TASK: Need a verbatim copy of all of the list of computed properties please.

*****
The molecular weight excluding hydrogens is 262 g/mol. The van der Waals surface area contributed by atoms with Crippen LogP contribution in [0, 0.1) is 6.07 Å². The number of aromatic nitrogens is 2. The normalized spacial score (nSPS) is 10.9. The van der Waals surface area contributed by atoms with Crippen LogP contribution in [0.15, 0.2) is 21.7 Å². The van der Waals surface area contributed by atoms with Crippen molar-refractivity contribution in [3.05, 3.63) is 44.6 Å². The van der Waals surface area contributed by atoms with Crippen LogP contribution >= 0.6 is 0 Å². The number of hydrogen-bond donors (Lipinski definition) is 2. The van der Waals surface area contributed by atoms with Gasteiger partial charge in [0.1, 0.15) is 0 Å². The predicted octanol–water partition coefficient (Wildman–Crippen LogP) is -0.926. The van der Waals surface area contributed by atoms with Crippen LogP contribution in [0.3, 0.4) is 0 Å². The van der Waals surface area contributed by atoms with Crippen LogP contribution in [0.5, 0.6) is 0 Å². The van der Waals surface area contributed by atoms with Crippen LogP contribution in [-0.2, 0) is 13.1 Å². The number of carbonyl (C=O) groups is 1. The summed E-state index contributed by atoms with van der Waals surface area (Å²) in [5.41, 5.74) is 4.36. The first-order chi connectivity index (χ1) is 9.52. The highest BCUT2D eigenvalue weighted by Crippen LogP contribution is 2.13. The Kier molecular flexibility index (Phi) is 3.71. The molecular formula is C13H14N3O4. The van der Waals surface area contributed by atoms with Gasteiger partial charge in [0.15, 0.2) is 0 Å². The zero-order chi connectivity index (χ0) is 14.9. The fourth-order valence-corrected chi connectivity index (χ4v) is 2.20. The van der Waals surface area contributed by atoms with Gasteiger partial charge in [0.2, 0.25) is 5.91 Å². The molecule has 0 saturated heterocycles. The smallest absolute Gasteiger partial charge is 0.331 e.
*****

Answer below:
The molecular weight excluding hydrogens is 262 g/mol. The van der Waals surface area contributed by atoms with Crippen LogP contribution in [0, 0.1) is 6.07 Å². The number of aromatic nitrogens is 2. The normalized spacial score (nSPS) is 10.9. The van der Waals surface area contributed by atoms with Crippen LogP contribution in [0.15, 0.2) is 21.7 Å². The van der Waals surface area contributed by atoms with Crippen molar-refractivity contribution in [3.05, 3.63) is 44.6 Å². The van der Waals surface area contributed by atoms with Crippen LogP contribution >= 0.6 is 0 Å². The number of hydrogen-bond donors (Lipinski definition) is 2. The van der Waals surface area contributed by atoms with Gasteiger partial charge in [0.1, 0.15) is 0 Å². The predicted octanol–water partition coefficient (Wildman–Crippen LogP) is -0.926. The van der Waals surface area contributed by atoms with Crippen LogP contribution in [0.3, 0.4) is 0 Å². The van der Waals surface area contributed by atoms with Crippen LogP contribution in [0.5, 0.6) is 0 Å². The van der Waals surface area contributed by atoms with Crippen LogP contribution in [-0.2, 0) is 13.1 Å². The number of carbonyl (C=O) groups is 1. The summed E-state index contributed by atoms with van der Waals surface area (Å²) in [5.41, 5.74) is 4.36. The first-order chi connectivity index (χ1) is 9.52. The highest BCUT2D eigenvalue weighted by Crippen LogP contribution is 2.13. The Kier molecular flexibility index (Phi) is 3.71. The molecular formula is C13H14N3O4. The van der Waals surface area contributed by atoms with Gasteiger partial charge in [0.15, 0.2) is 0 Å². The zero-order chi connectivity index (χ0) is 14.9. The fourth-order valence-corrected chi connectivity index (χ4v) is 2.20. The van der Waals surface area contributed by atoms with Gasteiger partial charge in [0.2, 0.25) is 5.91 Å². The molecule has 0 saturated heterocycles. The smallest absolute Gasteiger partial charge is 0.331 e.